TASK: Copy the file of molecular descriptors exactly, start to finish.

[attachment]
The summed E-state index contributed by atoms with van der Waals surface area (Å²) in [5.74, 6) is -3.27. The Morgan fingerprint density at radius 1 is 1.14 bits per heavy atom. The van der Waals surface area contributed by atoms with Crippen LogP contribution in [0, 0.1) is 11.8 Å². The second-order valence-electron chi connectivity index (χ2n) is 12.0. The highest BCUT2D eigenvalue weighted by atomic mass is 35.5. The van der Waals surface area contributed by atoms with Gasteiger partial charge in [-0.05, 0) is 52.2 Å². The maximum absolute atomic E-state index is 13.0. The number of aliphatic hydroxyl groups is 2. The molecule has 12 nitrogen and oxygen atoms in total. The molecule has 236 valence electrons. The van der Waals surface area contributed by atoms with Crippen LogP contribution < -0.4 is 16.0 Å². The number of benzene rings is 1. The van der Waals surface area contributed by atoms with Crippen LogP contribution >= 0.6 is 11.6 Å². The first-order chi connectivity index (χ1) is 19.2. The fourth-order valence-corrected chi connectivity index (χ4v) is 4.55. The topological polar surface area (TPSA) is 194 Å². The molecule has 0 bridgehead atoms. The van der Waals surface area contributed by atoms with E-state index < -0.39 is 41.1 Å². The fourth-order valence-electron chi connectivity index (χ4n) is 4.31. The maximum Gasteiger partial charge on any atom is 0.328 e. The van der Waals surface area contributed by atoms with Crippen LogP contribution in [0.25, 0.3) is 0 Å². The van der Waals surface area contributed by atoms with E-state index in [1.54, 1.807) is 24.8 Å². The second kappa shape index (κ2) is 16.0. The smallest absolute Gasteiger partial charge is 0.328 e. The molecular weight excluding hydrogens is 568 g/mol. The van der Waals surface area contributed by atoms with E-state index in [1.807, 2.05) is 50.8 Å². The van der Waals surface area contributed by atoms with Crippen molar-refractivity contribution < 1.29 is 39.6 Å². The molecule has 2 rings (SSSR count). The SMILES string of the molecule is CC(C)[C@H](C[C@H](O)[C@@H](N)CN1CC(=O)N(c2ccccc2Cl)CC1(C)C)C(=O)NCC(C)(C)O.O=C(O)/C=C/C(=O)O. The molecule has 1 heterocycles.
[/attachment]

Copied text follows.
The summed E-state index contributed by atoms with van der Waals surface area (Å²) in [5.74, 6) is -3.27. The Morgan fingerprint density at radius 1 is 1.14 bits per heavy atom. The van der Waals surface area contributed by atoms with Crippen LogP contribution in [0, 0.1) is 11.8 Å². The second-order valence-electron chi connectivity index (χ2n) is 12.0. The highest BCUT2D eigenvalue weighted by atomic mass is 35.5. The van der Waals surface area contributed by atoms with Gasteiger partial charge in [-0.05, 0) is 52.2 Å². The maximum absolute atomic E-state index is 13.0. The number of aliphatic hydroxyl groups is 2. The molecule has 12 nitrogen and oxygen atoms in total. The molecule has 236 valence electrons. The van der Waals surface area contributed by atoms with Crippen LogP contribution < -0.4 is 16.0 Å². The number of benzene rings is 1. The van der Waals surface area contributed by atoms with Crippen LogP contribution >= 0.6 is 11.6 Å². The first-order chi connectivity index (χ1) is 19.2. The fourth-order valence-corrected chi connectivity index (χ4v) is 4.55. The topological polar surface area (TPSA) is 194 Å². The molecule has 0 bridgehead atoms. The van der Waals surface area contributed by atoms with E-state index < -0.39 is 41.1 Å². The fourth-order valence-electron chi connectivity index (χ4n) is 4.31. The maximum Gasteiger partial charge on any atom is 0.328 e. The van der Waals surface area contributed by atoms with Crippen LogP contribution in [0.25, 0.3) is 0 Å². The van der Waals surface area contributed by atoms with E-state index in [1.54, 1.807) is 24.8 Å². The second kappa shape index (κ2) is 16.0. The smallest absolute Gasteiger partial charge is 0.328 e. The molecular weight excluding hydrogens is 568 g/mol. The van der Waals surface area contributed by atoms with E-state index in [1.807, 2.05) is 50.8 Å². The van der Waals surface area contributed by atoms with Crippen molar-refractivity contribution < 1.29 is 39.6 Å². The molecule has 2 rings (SSSR count). The SMILES string of the molecule is CC(C)[C@H](C[C@H](O)[C@@H](N)CN1CC(=O)N(c2ccccc2Cl)CC1(C)C)C(=O)NCC(C)(C)O.O=C(O)/C=C/C(=O)O. The molecule has 1 heterocycles.